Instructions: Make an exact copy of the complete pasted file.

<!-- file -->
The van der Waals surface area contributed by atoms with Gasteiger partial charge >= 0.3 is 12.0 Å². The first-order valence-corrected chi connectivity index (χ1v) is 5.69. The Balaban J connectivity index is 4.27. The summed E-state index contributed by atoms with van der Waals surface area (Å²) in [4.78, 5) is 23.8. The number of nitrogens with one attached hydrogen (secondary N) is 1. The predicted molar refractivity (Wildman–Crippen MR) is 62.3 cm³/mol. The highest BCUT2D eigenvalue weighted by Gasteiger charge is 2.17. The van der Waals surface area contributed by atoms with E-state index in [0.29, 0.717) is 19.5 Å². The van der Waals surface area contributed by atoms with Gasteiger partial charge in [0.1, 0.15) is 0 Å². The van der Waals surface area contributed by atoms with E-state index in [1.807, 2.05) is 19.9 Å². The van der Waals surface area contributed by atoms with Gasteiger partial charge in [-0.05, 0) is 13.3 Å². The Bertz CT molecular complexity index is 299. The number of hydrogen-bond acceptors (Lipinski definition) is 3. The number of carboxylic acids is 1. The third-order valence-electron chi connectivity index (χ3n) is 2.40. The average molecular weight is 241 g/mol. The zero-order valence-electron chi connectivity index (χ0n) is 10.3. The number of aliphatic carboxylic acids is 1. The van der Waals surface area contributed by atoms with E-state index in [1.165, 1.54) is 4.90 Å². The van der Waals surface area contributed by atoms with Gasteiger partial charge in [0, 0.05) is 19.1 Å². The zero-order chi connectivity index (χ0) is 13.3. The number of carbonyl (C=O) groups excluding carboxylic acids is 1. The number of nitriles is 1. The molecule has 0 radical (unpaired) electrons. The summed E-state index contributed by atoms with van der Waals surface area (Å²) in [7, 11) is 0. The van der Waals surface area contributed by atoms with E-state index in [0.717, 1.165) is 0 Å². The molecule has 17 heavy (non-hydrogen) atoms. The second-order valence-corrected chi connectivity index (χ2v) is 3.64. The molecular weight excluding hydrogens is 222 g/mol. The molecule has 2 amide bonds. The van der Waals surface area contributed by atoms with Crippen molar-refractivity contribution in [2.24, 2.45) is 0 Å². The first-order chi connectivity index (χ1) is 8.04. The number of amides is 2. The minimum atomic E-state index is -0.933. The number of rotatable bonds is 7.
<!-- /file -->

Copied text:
The van der Waals surface area contributed by atoms with Gasteiger partial charge >= 0.3 is 12.0 Å². The first-order valence-corrected chi connectivity index (χ1v) is 5.69. The Balaban J connectivity index is 4.27. The summed E-state index contributed by atoms with van der Waals surface area (Å²) in [4.78, 5) is 23.8. The number of nitrogens with one attached hydrogen (secondary N) is 1. The predicted molar refractivity (Wildman–Crippen MR) is 62.3 cm³/mol. The highest BCUT2D eigenvalue weighted by Gasteiger charge is 2.17. The van der Waals surface area contributed by atoms with E-state index in [0.29, 0.717) is 19.5 Å². The van der Waals surface area contributed by atoms with Gasteiger partial charge in [0.1, 0.15) is 0 Å². The van der Waals surface area contributed by atoms with E-state index in [1.807, 2.05) is 19.9 Å². The van der Waals surface area contributed by atoms with Gasteiger partial charge in [-0.05, 0) is 13.3 Å². The Bertz CT molecular complexity index is 299. The number of hydrogen-bond acceptors (Lipinski definition) is 3. The number of carboxylic acids is 1. The third-order valence-electron chi connectivity index (χ3n) is 2.40. The average molecular weight is 241 g/mol. The zero-order valence-electron chi connectivity index (χ0n) is 10.3. The number of aliphatic carboxylic acids is 1. The van der Waals surface area contributed by atoms with E-state index in [1.165, 1.54) is 4.90 Å². The van der Waals surface area contributed by atoms with Gasteiger partial charge in [0, 0.05) is 19.1 Å². The zero-order chi connectivity index (χ0) is 13.3. The number of carbonyl (C=O) groups excluding carboxylic acids is 1. The number of nitriles is 1. The molecule has 0 radical (unpaired) electrons. The summed E-state index contributed by atoms with van der Waals surface area (Å²) in [7, 11) is 0. The van der Waals surface area contributed by atoms with E-state index in [0.717, 1.165) is 0 Å². The molecule has 17 heavy (non-hydrogen) atoms. The second-order valence-corrected chi connectivity index (χ2v) is 3.64. The molecular weight excluding hydrogens is 222 g/mol. The molecule has 2 amide bonds. The van der Waals surface area contributed by atoms with Crippen molar-refractivity contribution in [2.24, 2.45) is 0 Å². The first-order chi connectivity index (χ1) is 8.04. The number of amides is 2. The minimum atomic E-state index is -0.933. The number of rotatable bonds is 7.